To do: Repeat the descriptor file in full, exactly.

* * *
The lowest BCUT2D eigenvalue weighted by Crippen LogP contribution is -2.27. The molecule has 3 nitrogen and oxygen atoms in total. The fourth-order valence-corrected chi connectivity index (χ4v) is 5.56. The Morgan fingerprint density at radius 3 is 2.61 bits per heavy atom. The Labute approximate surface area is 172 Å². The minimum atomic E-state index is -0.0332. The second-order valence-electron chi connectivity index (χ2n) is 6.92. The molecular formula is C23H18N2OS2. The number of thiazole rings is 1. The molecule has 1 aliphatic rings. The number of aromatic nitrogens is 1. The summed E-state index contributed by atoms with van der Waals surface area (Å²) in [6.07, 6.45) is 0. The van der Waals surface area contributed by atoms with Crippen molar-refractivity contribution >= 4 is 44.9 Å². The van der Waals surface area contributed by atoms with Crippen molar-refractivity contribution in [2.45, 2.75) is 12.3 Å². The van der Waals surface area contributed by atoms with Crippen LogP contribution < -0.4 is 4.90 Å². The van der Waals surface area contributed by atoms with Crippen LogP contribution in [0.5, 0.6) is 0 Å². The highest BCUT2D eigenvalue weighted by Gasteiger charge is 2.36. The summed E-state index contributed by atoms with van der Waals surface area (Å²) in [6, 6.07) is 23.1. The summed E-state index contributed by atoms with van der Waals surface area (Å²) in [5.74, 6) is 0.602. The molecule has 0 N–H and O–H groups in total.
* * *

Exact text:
The lowest BCUT2D eigenvalue weighted by Crippen LogP contribution is -2.27. The molecule has 3 nitrogen and oxygen atoms in total. The fourth-order valence-corrected chi connectivity index (χ4v) is 5.56. The Morgan fingerprint density at radius 3 is 2.61 bits per heavy atom. The Labute approximate surface area is 172 Å². The minimum atomic E-state index is -0.0332. The second-order valence-electron chi connectivity index (χ2n) is 6.92. The molecular formula is C23H18N2OS2. The number of thiazole rings is 1. The molecule has 1 aliphatic rings. The number of aromatic nitrogens is 1. The summed E-state index contributed by atoms with van der Waals surface area (Å²) in [6.07, 6.45) is 0. The van der Waals surface area contributed by atoms with Crippen molar-refractivity contribution >= 4 is 44.9 Å². The van der Waals surface area contributed by atoms with Crippen molar-refractivity contribution in [2.45, 2.75) is 12.3 Å². The van der Waals surface area contributed by atoms with Crippen LogP contribution < -0.4 is 4.90 Å². The van der Waals surface area contributed by atoms with Crippen LogP contribution in [0.5, 0.6) is 0 Å². The highest BCUT2D eigenvalue weighted by Gasteiger charge is 2.36. The summed E-state index contributed by atoms with van der Waals surface area (Å²) in [6, 6.07) is 23.1. The summed E-state index contributed by atoms with van der Waals surface area (Å²) in [5.74, 6) is 0.602. The molecule has 0 N–H and O–H groups in total.